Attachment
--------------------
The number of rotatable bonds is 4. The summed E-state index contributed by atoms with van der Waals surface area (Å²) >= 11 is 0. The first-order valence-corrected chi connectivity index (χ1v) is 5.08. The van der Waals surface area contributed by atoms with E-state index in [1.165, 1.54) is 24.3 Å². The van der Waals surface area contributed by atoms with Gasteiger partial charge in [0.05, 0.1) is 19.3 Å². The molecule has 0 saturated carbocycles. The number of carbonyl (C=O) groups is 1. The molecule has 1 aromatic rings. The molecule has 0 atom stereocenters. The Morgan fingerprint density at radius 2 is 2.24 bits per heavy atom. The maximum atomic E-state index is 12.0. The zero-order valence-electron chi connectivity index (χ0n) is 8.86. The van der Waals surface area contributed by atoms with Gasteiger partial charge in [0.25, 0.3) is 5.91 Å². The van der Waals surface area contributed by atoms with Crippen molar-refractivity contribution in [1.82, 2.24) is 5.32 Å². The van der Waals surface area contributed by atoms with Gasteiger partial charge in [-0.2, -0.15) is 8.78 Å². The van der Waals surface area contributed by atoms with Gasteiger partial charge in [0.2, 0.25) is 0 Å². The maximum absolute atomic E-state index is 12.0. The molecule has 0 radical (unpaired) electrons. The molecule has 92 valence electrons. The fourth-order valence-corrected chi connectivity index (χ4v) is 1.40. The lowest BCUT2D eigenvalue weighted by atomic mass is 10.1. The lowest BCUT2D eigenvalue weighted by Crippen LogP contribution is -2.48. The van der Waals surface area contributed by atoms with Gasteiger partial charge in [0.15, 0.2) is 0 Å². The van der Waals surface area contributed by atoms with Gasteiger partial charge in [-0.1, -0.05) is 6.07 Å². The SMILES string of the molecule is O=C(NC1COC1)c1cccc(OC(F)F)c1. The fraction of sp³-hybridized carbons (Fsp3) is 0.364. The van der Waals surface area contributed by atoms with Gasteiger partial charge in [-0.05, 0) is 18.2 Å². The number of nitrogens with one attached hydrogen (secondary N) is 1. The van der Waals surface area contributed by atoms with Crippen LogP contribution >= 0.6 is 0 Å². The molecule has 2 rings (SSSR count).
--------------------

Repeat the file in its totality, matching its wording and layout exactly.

The number of rotatable bonds is 4. The summed E-state index contributed by atoms with van der Waals surface area (Å²) >= 11 is 0. The first-order valence-corrected chi connectivity index (χ1v) is 5.08. The van der Waals surface area contributed by atoms with E-state index in [1.165, 1.54) is 24.3 Å². The van der Waals surface area contributed by atoms with Gasteiger partial charge in [0.05, 0.1) is 19.3 Å². The molecule has 0 saturated carbocycles. The number of carbonyl (C=O) groups is 1. The molecule has 1 aromatic rings. The molecule has 0 atom stereocenters. The Morgan fingerprint density at radius 2 is 2.24 bits per heavy atom. The maximum atomic E-state index is 12.0. The zero-order valence-electron chi connectivity index (χ0n) is 8.86. The van der Waals surface area contributed by atoms with Gasteiger partial charge in [0.25, 0.3) is 5.91 Å². The van der Waals surface area contributed by atoms with Crippen molar-refractivity contribution in [1.82, 2.24) is 5.32 Å². The van der Waals surface area contributed by atoms with Gasteiger partial charge in [-0.2, -0.15) is 8.78 Å². The van der Waals surface area contributed by atoms with Gasteiger partial charge in [0.2, 0.25) is 0 Å². The maximum absolute atomic E-state index is 12.0. The molecule has 0 radical (unpaired) electrons. The molecule has 92 valence electrons. The fourth-order valence-corrected chi connectivity index (χ4v) is 1.40. The lowest BCUT2D eigenvalue weighted by atomic mass is 10.1. The lowest BCUT2D eigenvalue weighted by Crippen LogP contribution is -2.48. The van der Waals surface area contributed by atoms with Gasteiger partial charge in [0.15, 0.2) is 0 Å². The van der Waals surface area contributed by atoms with Gasteiger partial charge in [-0.1, -0.05) is 6.07 Å². The SMILES string of the molecule is O=C(NC1COC1)c1cccc(OC(F)F)c1. The fraction of sp³-hybridized carbons (Fsp3) is 0.364. The van der Waals surface area contributed by atoms with Gasteiger partial charge in [-0.05, 0) is 18.2 Å². The number of nitrogens with one attached hydrogen (secondary N) is 1. The van der Waals surface area contributed by atoms with Crippen LogP contribution >= 0.6 is 0 Å². The molecule has 2 rings (SSSR count).